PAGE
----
Matt Waite Awarded Challenge Grant to Hack Journalism Curriculum
Matt Waite Awarded Challenge Grant to Hack Journalism CurriculumThursday, April 23, 2015 - 7:00pm
Matt Waite, professor of practice in journalism, won a $35,000 grant from the Challenge Fund for Innovation in Journalism Education, administered through the Online News Association and funded by five major foundations. Waite is one of eleven winners nationwide.
The goal of the Challenge Fund for Innovation in Journalism Education is to “hack” the journalism curriculum using innovative and experimental learning opportunities for students. The projects must be hands on and partner with a professional news organization, providing students a “teaching hospital” model of education. The fund supports universities to partner with news organizations and explore new ways of providing information to their local communities.
Waite’s project is “An Internet of Food Trucks: Adding Maker Culture to J-Schools through the Internet of Things.” The project will try to answer two questions: Can Maker culture expand digital experiences in journalism schools? And can a Maker Space project tracking food truck lines show news organizations how to develop commercially valuable data?
“It’s clear to me that the future of media lies at the intersection of technology and storytelling,” Waite said. “The more chances we have to get students involved in that intersection, the better prepared they’ll be.”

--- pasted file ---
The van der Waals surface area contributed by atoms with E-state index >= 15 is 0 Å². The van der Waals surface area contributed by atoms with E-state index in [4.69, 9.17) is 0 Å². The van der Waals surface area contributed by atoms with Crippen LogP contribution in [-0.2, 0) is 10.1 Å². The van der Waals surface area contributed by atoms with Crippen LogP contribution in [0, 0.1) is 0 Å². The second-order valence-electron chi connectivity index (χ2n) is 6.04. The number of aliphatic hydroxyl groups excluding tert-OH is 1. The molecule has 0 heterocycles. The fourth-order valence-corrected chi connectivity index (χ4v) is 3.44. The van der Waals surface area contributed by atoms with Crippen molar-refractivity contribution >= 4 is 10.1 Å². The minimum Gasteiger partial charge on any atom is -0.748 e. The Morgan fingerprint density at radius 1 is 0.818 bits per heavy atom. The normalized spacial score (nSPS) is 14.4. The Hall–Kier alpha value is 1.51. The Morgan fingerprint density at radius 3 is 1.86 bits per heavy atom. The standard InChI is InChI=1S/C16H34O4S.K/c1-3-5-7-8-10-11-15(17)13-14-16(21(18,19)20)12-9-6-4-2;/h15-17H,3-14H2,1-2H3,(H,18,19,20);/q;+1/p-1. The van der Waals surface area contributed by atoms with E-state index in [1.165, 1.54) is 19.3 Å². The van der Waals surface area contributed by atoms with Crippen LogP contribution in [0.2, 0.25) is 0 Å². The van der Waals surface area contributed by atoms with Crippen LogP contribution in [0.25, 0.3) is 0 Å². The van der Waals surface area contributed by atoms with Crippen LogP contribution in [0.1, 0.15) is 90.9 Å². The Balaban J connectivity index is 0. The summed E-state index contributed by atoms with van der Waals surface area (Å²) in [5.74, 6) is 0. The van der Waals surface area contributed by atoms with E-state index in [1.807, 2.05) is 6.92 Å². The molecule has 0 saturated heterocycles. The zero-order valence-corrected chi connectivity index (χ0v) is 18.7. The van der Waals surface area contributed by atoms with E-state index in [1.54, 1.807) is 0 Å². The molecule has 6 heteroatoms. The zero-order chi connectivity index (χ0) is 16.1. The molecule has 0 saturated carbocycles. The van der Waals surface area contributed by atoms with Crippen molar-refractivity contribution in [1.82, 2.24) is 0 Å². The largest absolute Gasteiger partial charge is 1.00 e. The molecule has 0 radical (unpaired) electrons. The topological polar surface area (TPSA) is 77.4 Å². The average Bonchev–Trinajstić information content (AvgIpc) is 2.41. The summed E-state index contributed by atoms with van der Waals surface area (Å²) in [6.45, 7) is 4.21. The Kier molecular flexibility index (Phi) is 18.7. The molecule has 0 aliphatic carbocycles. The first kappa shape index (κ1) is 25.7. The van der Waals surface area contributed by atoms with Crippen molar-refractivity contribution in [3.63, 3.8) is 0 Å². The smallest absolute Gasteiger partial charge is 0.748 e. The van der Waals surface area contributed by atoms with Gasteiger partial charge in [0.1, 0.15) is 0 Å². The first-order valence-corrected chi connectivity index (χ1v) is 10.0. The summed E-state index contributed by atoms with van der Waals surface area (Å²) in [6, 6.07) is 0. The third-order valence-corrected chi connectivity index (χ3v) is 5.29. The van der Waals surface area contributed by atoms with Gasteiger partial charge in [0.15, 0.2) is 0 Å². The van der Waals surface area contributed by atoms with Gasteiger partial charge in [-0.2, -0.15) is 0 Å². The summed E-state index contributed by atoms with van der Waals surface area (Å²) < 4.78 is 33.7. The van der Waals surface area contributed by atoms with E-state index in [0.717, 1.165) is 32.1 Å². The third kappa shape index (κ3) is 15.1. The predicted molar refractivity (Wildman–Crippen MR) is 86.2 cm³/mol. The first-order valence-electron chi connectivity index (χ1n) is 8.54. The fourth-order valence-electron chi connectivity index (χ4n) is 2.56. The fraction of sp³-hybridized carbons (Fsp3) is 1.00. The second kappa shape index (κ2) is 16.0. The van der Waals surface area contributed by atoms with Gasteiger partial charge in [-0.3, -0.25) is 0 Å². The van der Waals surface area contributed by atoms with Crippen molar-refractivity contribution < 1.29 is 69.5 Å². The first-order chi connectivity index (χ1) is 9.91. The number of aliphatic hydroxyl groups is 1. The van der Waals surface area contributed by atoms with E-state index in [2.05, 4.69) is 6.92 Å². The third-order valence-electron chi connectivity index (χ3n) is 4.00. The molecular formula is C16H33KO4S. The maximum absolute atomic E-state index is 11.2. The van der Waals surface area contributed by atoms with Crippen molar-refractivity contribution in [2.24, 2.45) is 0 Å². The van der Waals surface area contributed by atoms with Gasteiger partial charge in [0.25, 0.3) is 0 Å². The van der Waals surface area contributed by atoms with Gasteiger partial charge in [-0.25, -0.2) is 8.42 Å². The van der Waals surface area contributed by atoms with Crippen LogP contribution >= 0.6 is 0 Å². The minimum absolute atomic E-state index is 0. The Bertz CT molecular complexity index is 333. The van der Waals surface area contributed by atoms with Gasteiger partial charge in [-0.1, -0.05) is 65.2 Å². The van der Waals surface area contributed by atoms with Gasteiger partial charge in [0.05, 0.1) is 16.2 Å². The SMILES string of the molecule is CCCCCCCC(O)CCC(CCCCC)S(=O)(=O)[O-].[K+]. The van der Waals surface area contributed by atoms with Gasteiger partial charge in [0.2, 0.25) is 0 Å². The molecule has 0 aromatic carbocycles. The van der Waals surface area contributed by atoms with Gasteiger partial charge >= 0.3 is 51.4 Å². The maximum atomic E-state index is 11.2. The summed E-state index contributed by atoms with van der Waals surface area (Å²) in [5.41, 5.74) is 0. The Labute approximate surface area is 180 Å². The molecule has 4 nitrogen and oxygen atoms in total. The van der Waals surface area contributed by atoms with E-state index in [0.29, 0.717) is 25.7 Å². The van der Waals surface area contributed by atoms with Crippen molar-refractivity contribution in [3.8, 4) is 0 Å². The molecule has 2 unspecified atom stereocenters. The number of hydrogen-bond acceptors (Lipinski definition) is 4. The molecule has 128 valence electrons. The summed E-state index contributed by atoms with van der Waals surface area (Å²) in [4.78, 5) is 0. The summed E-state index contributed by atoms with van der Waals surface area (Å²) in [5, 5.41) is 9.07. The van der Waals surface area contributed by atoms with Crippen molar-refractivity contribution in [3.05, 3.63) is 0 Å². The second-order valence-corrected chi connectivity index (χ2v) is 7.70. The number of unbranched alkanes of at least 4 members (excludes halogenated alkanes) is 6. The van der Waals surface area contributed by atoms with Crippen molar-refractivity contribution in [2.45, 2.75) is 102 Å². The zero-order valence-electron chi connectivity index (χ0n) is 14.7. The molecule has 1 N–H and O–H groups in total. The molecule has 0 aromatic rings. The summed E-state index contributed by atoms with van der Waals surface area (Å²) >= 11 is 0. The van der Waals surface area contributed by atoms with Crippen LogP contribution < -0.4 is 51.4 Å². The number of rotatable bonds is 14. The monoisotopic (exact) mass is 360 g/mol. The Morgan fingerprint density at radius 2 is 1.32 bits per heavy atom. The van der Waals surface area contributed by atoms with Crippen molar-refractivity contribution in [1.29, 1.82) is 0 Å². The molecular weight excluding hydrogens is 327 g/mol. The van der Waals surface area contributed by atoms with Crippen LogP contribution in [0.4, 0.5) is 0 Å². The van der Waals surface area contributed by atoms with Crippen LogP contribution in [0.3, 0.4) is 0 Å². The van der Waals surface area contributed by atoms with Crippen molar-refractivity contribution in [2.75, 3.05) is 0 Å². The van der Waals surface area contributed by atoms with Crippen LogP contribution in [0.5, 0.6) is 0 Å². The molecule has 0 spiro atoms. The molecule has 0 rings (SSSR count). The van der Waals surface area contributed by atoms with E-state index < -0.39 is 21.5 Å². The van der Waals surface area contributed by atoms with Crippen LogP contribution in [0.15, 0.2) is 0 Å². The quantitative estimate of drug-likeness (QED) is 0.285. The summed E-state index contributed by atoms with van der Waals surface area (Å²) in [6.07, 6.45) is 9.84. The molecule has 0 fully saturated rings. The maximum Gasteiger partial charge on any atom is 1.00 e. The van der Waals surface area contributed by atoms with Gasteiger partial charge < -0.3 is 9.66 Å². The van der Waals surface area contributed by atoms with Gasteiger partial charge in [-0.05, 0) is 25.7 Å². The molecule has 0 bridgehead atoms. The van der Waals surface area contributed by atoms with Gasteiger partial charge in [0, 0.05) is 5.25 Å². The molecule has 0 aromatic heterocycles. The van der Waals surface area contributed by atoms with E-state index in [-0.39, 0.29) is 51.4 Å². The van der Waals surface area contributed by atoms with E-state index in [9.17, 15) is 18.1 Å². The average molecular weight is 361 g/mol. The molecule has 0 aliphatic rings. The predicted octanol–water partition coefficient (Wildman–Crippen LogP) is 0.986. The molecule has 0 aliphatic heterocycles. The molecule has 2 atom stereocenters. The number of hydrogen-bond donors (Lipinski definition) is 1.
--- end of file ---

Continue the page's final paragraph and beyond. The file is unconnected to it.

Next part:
The University of Nebraska – Lincoln will partner with faculty at the University of Southern California’s Annenberg School for Communication and Journalism and Texas State University’s School of Journalism and Mass Communications to develop curricular materials for journalism centric Maker projects. The three schools will also develop and distribute a device that will track food truck lines in partnership with the Omaha World Herald, Austin American Statesman and LA Times.
Professor Waite is the founder of the college’s Drone Journalism Lab and conducts Maker Hours, an open learning experience for students. From 2007-2011, he was a programmer and journalist for the St. Petersburg Times where he was part of a team that developed the Pulitzer Prize-winning PolitiFact. He is a frequent speaker at conferences and forums around the world on the use of drones, data-driven journalism and the future of media.
The fund is administered by the Online News Association with support from the Excellence and Ethics in Journalism Foundation, the Robert R. McCormick Foundation, the John S. and James L. Knight Foundation, the Democracy Fund and the Rita Allen Foundation. The fund launched last year with a $1 million in funding.